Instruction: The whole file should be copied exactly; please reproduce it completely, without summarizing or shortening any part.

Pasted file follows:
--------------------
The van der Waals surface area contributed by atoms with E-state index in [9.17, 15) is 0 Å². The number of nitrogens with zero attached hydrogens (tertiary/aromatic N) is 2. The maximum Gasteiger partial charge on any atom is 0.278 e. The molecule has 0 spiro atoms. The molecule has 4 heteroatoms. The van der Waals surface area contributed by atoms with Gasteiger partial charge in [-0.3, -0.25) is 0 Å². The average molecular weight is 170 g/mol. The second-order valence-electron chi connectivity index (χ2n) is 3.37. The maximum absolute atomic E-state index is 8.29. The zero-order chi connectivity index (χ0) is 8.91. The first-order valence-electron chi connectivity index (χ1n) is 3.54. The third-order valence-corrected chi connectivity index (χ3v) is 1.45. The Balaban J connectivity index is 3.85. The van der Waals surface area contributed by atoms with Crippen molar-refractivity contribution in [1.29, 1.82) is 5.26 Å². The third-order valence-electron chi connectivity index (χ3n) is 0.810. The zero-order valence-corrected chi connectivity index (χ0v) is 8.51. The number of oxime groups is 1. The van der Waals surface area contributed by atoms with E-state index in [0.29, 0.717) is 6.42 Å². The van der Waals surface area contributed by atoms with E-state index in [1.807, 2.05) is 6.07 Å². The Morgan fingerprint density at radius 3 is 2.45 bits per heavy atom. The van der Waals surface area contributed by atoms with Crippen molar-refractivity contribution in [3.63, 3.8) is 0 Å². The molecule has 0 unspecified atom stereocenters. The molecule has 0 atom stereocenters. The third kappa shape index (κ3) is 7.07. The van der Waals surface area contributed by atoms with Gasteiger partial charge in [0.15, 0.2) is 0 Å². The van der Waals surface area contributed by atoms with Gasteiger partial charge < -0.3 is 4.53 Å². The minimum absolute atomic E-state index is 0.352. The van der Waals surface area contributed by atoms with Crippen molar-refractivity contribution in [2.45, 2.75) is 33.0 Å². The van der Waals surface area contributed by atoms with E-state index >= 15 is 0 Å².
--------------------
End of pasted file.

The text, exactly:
The van der Waals surface area contributed by atoms with E-state index in [9.17, 15) is 0 Å². The number of nitrogens with zero attached hydrogens (tertiary/aromatic N) is 2. The maximum Gasteiger partial charge on any atom is 0.278 e. The molecule has 0 spiro atoms. The molecule has 4 heteroatoms. The van der Waals surface area contributed by atoms with Gasteiger partial charge in [-0.3, -0.25) is 0 Å². The average molecular weight is 170 g/mol. The second-order valence-electron chi connectivity index (χ2n) is 3.37. The maximum absolute atomic E-state index is 8.29. The zero-order chi connectivity index (χ0) is 8.91. The first-order valence-electron chi connectivity index (χ1n) is 3.54. The third-order valence-corrected chi connectivity index (χ3v) is 1.45. The Balaban J connectivity index is 3.85. The van der Waals surface area contributed by atoms with Crippen molar-refractivity contribution in [1.29, 1.82) is 5.26 Å². The third-order valence-electron chi connectivity index (χ3n) is 0.810. The zero-order valence-corrected chi connectivity index (χ0v) is 8.51. The number of oxime groups is 1. The van der Waals surface area contributed by atoms with E-state index in [0.29, 0.717) is 6.42 Å². The van der Waals surface area contributed by atoms with E-state index in [1.807, 2.05) is 6.07 Å². The Morgan fingerprint density at radius 3 is 2.45 bits per heavy atom. The van der Waals surface area contributed by atoms with Crippen molar-refractivity contribution in [3.63, 3.8) is 0 Å². The molecule has 0 unspecified atom stereocenters. The molecule has 0 atom stereocenters. The third kappa shape index (κ3) is 7.07. The van der Waals surface area contributed by atoms with Gasteiger partial charge in [0.15, 0.2) is 0 Å². The van der Waals surface area contributed by atoms with Gasteiger partial charge < -0.3 is 4.53 Å². The minimum absolute atomic E-state index is 0.352. The van der Waals surface area contributed by atoms with Crippen molar-refractivity contribution in [2.45, 2.75) is 33.0 Å². The van der Waals surface area contributed by atoms with E-state index >= 15 is 0 Å².